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Make Them Pay: College Admissions vs. Corporate Recruiting

Posted by Colin Kingsbury

Feb 23, 2007 11:55:00 AM

In my previous post I stated that "The notion that jobseekers should get everything for free is quaint, infantilizing, and damaging." In the past I've talked about similarities to online dating and eBay, but in this post I want to visit the alternate universe of college "recruiting," where admissions officers approach many of the same problems from very different directions.

Pay to Play
The first thing in college admissions that you notice is that every application comes with a handy form to attach a check, or you can apply online with a credit card. My alma mater charges $70 for the privilege this year, and between SATs and whatnot, it's pretty easy to spend $1000 or more on the process with no guaranteed outcome.

Here's a nice chart showing last year's pipeline. With 15,000 applications, there's around a million dollars coming in to help offset the cost of printing glossy brochures. In the context of an annual budget well into the hundreds of millions, that's not big money, but it's not noise, either.

Ahoy, polloi!
Admissions in college is to some extent what a sales department is to a company, since (almost) every doe-eyed freshman represents four years of tuition. But somewhat like recruiting, the job is also to keep customers out. In Tufts' case, around 75% of people who were willing to fork over a hundred thousand or more were told to have a nice life. And unlike corporate recruiting, there really are no second chances. Sure, you get transfers and whatnot, but the classic undergraduate experience is a once-in-a-lifetime thing. And that in a sense frees colleges, because rejection is pretty much permanent.

Graduation Rates and Success
I haven't looked closely enough to say for sure, but my gut sense is that in terms of the most basic metrics, colleges do far better than companies when recruiting new blood. It's hardly a perfect comparison, but colleges do care about underperforming students, and no matter how well you pay your tuition, if you fail systematically, they will broom you out. Likewise, students are a lot more reluctant to leave when things get bad. Still, when a college admits someone, they often do so with a >90% expectation that person will perform reasonably over the next four years. I wonder how many companies can say the same over even 18-24 months?

Assessment: a World of Difference
When it comes to pre-decision assessment, colleges make companies look like the amateurs most of them are. Depending on how you look at it, the SAT and ACT tests are either a necessary evil, or just plain evil. Leaving aside the controversy, standardized tests are extremely effective at predicting 4-year GPAs when applied correctly, and are heavily used by employers as well.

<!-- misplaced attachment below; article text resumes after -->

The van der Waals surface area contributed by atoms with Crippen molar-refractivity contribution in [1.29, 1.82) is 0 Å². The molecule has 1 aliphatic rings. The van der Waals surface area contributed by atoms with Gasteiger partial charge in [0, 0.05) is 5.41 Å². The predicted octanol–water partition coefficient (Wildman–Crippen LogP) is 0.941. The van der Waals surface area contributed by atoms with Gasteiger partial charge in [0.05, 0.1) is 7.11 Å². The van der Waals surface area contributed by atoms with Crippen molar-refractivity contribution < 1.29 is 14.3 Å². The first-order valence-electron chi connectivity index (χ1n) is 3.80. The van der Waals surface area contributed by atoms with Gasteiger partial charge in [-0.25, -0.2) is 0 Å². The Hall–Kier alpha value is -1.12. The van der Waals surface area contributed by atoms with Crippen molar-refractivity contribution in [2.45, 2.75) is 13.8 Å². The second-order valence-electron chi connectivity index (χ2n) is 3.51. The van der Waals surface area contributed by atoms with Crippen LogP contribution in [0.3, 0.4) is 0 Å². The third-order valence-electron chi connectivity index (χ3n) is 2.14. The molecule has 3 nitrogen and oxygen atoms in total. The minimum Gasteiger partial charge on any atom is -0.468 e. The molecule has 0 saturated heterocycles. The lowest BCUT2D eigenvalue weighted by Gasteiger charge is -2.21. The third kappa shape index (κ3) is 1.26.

One reason for the effectiveness of the SAT/ACT tests is their market penetration. Because these two tests are used universally, year after year, there is a great baseline of data for everyone from admissions officers to test designers to work with. Aside from Myers-Briggs and the MMPI (both of which are fraught with legal complexities in their use), there are relatively few "gold standard" tests used by HR. The last time I looked at the space, it seemed like there were thousands of tests available from hundreds of vendors.

There is no question that generally speaking, colleges are looking for a more consistent and easily-defined pedigree than companies. But the business model also leads inherently to fragmentation. In software engineering, for instance, there are hundreds of tests available, many very narrowly focused on specific languages or products. In my experience managing engineers and consultants, I never saw a smart person fail because they couldn't learn a new set of tools quickly enough, but I saw many marginal people fail because they had memorized the words to the song but couldn't tell you what it meant. 

The SAT works well whether the applicant goes on to major in dance or chemical engineering because it exercises basic engines of reasoning that apply across many disciplines. 

What College Admissions Isn't
In a candidate-pays world, I suspect we would see a very limited number of assessments rise to the top. Because candidates would pay to take them, companies would have data on all or most applicants, and not just those biased through the initial screening, the validity of which few bother to consider.

Contrary to those who see this as a crueler world, I think greater use of fundamental testing would expand employment opportunity. In talking about how college admissions compare to corporate recruiting, it's worth noting how much less it relies on networks and referrals. 

And it is not because such networks do not exist. A generation ago, going to a New England prep school gave you a better-than-even chance of getting into at least one of the Ivies, and two generations back it wasn't even debated. While I have nothing but good things to say about where I went to high school, even by my time the edge was long gone. Networks may give you more, but I suspect it will be mostly of the same old, same old. 

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